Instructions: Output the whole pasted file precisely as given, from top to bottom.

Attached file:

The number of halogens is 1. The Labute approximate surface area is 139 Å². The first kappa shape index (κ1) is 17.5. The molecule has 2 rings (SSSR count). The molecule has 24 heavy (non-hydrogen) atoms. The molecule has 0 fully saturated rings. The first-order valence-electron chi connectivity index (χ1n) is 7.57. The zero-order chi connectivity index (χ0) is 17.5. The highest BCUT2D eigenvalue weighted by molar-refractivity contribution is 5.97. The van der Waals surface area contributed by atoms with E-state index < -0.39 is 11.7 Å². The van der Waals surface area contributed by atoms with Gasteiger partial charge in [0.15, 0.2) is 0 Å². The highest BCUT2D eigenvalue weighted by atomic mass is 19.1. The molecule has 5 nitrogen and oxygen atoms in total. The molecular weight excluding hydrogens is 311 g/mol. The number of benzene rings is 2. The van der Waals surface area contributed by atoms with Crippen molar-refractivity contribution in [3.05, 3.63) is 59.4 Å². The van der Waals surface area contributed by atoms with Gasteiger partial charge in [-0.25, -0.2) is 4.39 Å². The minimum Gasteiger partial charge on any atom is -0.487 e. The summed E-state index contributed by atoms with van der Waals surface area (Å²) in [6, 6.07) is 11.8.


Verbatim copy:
The number of halogens is 1. The Labute approximate surface area is 139 Å². The first kappa shape index (κ1) is 17.5. The molecule has 2 rings (SSSR count). The molecule has 24 heavy (non-hydrogen) atoms. The molecule has 0 fully saturated rings. The first-order valence-electron chi connectivity index (χ1n) is 7.57. The zero-order chi connectivity index (χ0) is 17.5. The highest BCUT2D eigenvalue weighted by molar-refractivity contribution is 5.97. The van der Waals surface area contributed by atoms with E-state index < -0.39 is 11.7 Å². The van der Waals surface area contributed by atoms with Gasteiger partial charge in [0.15, 0.2) is 0 Å². The highest BCUT2D eigenvalue weighted by atomic mass is 19.1. The molecule has 5 nitrogen and oxygen atoms in total. The molecular weight excluding hydrogens is 311 g/mol. The number of benzene rings is 2. The van der Waals surface area contributed by atoms with Crippen molar-refractivity contribution in [3.05, 3.63) is 59.4 Å². The van der Waals surface area contributed by atoms with Gasteiger partial charge in [-0.25, -0.2) is 4.39 Å². The minimum Gasteiger partial charge on any atom is -0.487 e. The summed E-state index contributed by atoms with van der Waals surface area (Å²) in [6, 6.07) is 11.8.